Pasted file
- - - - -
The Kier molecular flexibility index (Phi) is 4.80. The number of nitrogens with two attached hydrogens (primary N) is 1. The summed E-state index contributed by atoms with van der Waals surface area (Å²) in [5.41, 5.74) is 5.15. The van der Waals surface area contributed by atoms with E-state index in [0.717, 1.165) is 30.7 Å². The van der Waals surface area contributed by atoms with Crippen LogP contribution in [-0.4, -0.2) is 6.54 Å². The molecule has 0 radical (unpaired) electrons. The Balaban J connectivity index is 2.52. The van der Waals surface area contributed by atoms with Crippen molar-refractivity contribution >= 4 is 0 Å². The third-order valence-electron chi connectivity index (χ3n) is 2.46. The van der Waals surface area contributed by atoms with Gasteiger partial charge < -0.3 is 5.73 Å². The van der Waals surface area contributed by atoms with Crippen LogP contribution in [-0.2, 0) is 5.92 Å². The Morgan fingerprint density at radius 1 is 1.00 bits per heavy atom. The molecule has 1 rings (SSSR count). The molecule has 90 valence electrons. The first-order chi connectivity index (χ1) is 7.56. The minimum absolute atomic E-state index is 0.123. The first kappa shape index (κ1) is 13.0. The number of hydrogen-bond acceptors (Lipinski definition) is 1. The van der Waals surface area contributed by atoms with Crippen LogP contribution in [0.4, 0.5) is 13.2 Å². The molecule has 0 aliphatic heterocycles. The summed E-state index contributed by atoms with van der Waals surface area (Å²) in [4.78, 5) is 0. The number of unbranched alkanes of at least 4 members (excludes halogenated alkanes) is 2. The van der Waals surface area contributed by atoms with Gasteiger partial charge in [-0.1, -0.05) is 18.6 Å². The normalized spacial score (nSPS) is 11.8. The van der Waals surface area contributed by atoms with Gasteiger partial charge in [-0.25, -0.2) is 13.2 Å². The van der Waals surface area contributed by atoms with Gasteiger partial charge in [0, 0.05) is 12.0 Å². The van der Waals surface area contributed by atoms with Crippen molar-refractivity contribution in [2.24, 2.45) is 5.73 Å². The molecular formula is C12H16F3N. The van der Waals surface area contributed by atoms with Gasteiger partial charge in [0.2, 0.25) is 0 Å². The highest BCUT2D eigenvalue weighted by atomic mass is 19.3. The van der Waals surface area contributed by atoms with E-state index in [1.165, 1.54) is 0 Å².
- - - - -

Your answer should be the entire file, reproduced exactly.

The Kier molecular flexibility index (Phi) is 4.80. The number of nitrogens with two attached hydrogens (primary N) is 1. The summed E-state index contributed by atoms with van der Waals surface area (Å²) in [5.41, 5.74) is 5.15. The van der Waals surface area contributed by atoms with E-state index in [0.717, 1.165) is 30.7 Å². The van der Waals surface area contributed by atoms with Crippen LogP contribution in [-0.4, -0.2) is 6.54 Å². The molecule has 0 radical (unpaired) electrons. The Balaban J connectivity index is 2.52. The van der Waals surface area contributed by atoms with Crippen molar-refractivity contribution >= 4 is 0 Å². The third-order valence-electron chi connectivity index (χ3n) is 2.46. The van der Waals surface area contributed by atoms with Gasteiger partial charge < -0.3 is 5.73 Å². The van der Waals surface area contributed by atoms with Crippen LogP contribution in [-0.2, 0) is 5.92 Å². The Morgan fingerprint density at radius 1 is 1.00 bits per heavy atom. The molecule has 1 rings (SSSR count). The molecule has 90 valence electrons. The first-order chi connectivity index (χ1) is 7.56. The minimum absolute atomic E-state index is 0.123. The first kappa shape index (κ1) is 13.0. The number of hydrogen-bond acceptors (Lipinski definition) is 1. The van der Waals surface area contributed by atoms with Crippen LogP contribution in [0.4, 0.5) is 13.2 Å². The molecule has 0 aliphatic heterocycles. The summed E-state index contributed by atoms with van der Waals surface area (Å²) in [4.78, 5) is 0. The number of unbranched alkanes of at least 4 members (excludes halogenated alkanes) is 2. The van der Waals surface area contributed by atoms with Gasteiger partial charge in [-0.1, -0.05) is 18.6 Å². The normalized spacial score (nSPS) is 11.8. The van der Waals surface area contributed by atoms with Gasteiger partial charge in [-0.25, -0.2) is 13.2 Å². The van der Waals surface area contributed by atoms with Gasteiger partial charge in [0, 0.05) is 12.0 Å². The van der Waals surface area contributed by atoms with Crippen molar-refractivity contribution in [2.24, 2.45) is 5.73 Å². The molecular formula is C12H16F3N. The van der Waals surface area contributed by atoms with Gasteiger partial charge in [0.2, 0.25) is 0 Å². The highest BCUT2D eigenvalue weighted by atomic mass is 19.3. The van der Waals surface area contributed by atoms with E-state index in [1.165, 1.54) is 0 Å².